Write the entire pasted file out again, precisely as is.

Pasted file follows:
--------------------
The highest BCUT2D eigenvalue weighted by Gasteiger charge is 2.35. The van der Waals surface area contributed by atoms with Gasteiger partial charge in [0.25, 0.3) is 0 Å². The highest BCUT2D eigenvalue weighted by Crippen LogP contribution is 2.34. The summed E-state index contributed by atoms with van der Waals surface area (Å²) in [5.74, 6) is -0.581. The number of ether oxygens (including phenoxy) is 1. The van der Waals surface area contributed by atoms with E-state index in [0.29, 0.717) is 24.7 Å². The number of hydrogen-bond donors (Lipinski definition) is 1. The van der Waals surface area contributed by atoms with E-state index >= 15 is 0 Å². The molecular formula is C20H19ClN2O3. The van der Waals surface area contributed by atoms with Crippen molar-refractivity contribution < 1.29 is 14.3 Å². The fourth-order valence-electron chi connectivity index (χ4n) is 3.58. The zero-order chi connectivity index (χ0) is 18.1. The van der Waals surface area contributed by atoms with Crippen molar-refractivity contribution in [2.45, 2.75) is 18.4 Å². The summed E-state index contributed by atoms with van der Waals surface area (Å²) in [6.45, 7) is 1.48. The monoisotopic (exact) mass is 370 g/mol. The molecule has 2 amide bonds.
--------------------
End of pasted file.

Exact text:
The highest BCUT2D eigenvalue weighted by Gasteiger charge is 2.35. The van der Waals surface area contributed by atoms with Gasteiger partial charge in [0.25, 0.3) is 0 Å². The highest BCUT2D eigenvalue weighted by Crippen LogP contribution is 2.34. The summed E-state index contributed by atoms with van der Waals surface area (Å²) in [5.74, 6) is -0.581. The number of ether oxygens (including phenoxy) is 1. The van der Waals surface area contributed by atoms with E-state index in [0.29, 0.717) is 24.7 Å². The number of hydrogen-bond donors (Lipinski definition) is 1. The van der Waals surface area contributed by atoms with E-state index >= 15 is 0 Å². The molecular formula is C20H19ClN2O3. The van der Waals surface area contributed by atoms with Crippen molar-refractivity contribution < 1.29 is 14.3 Å². The fourth-order valence-electron chi connectivity index (χ4n) is 3.58. The zero-order chi connectivity index (χ0) is 18.1. The van der Waals surface area contributed by atoms with Crippen molar-refractivity contribution in [2.45, 2.75) is 18.4 Å². The summed E-state index contributed by atoms with van der Waals surface area (Å²) in [6.45, 7) is 1.48. The monoisotopic (exact) mass is 370 g/mol. The molecule has 2 amide bonds.